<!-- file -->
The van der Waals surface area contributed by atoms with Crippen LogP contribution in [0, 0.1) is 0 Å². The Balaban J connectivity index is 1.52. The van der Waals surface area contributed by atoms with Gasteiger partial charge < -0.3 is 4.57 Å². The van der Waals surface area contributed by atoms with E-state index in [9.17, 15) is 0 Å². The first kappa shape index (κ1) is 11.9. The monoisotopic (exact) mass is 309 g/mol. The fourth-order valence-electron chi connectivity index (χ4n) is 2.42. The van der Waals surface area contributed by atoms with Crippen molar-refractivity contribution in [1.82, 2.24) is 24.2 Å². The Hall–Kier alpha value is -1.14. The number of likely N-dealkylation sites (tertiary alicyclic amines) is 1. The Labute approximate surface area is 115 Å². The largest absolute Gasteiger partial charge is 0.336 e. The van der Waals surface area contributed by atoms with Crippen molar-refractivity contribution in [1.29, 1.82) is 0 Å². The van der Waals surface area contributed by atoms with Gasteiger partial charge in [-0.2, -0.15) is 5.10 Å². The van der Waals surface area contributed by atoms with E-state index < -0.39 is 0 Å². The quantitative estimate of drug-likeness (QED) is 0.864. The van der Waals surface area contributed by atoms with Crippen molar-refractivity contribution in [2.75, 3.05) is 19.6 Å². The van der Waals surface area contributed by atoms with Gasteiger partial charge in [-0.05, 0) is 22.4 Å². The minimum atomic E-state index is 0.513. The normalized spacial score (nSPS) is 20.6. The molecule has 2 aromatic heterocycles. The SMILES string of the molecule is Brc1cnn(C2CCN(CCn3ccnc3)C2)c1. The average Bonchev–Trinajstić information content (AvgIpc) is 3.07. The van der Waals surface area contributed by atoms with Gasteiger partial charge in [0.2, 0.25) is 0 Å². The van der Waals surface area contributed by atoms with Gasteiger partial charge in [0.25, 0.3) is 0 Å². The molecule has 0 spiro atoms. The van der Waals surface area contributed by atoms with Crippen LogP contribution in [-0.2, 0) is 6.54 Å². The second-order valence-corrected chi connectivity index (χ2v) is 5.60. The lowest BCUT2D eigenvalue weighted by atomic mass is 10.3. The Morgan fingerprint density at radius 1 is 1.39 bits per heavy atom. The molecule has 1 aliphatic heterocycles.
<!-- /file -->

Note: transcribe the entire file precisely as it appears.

The van der Waals surface area contributed by atoms with Crippen LogP contribution in [0, 0.1) is 0 Å². The Balaban J connectivity index is 1.52. The van der Waals surface area contributed by atoms with Gasteiger partial charge < -0.3 is 4.57 Å². The van der Waals surface area contributed by atoms with E-state index in [9.17, 15) is 0 Å². The first kappa shape index (κ1) is 11.9. The monoisotopic (exact) mass is 309 g/mol. The fourth-order valence-electron chi connectivity index (χ4n) is 2.42. The van der Waals surface area contributed by atoms with Crippen molar-refractivity contribution in [1.82, 2.24) is 24.2 Å². The Hall–Kier alpha value is -1.14. The number of likely N-dealkylation sites (tertiary alicyclic amines) is 1. The Labute approximate surface area is 115 Å². The largest absolute Gasteiger partial charge is 0.336 e. The van der Waals surface area contributed by atoms with Crippen molar-refractivity contribution in [1.29, 1.82) is 0 Å². The van der Waals surface area contributed by atoms with Gasteiger partial charge in [-0.2, -0.15) is 5.10 Å². The van der Waals surface area contributed by atoms with E-state index < -0.39 is 0 Å². The quantitative estimate of drug-likeness (QED) is 0.864. The van der Waals surface area contributed by atoms with Crippen molar-refractivity contribution in [2.75, 3.05) is 19.6 Å². The van der Waals surface area contributed by atoms with Gasteiger partial charge in [-0.05, 0) is 22.4 Å². The minimum atomic E-state index is 0.513. The normalized spacial score (nSPS) is 20.6. The molecule has 2 aromatic heterocycles. The SMILES string of the molecule is Brc1cnn(C2CCN(CCn3ccnc3)C2)c1. The average Bonchev–Trinajstić information content (AvgIpc) is 3.07. The van der Waals surface area contributed by atoms with Gasteiger partial charge in [0.2, 0.25) is 0 Å². The van der Waals surface area contributed by atoms with Gasteiger partial charge in [0.25, 0.3) is 0 Å². The molecule has 0 spiro atoms. The van der Waals surface area contributed by atoms with Crippen LogP contribution in [-0.2, 0) is 6.54 Å². The second-order valence-corrected chi connectivity index (χ2v) is 5.60. The lowest BCUT2D eigenvalue weighted by atomic mass is 10.3. The Morgan fingerprint density at radius 1 is 1.39 bits per heavy atom. The molecule has 1 aliphatic heterocycles.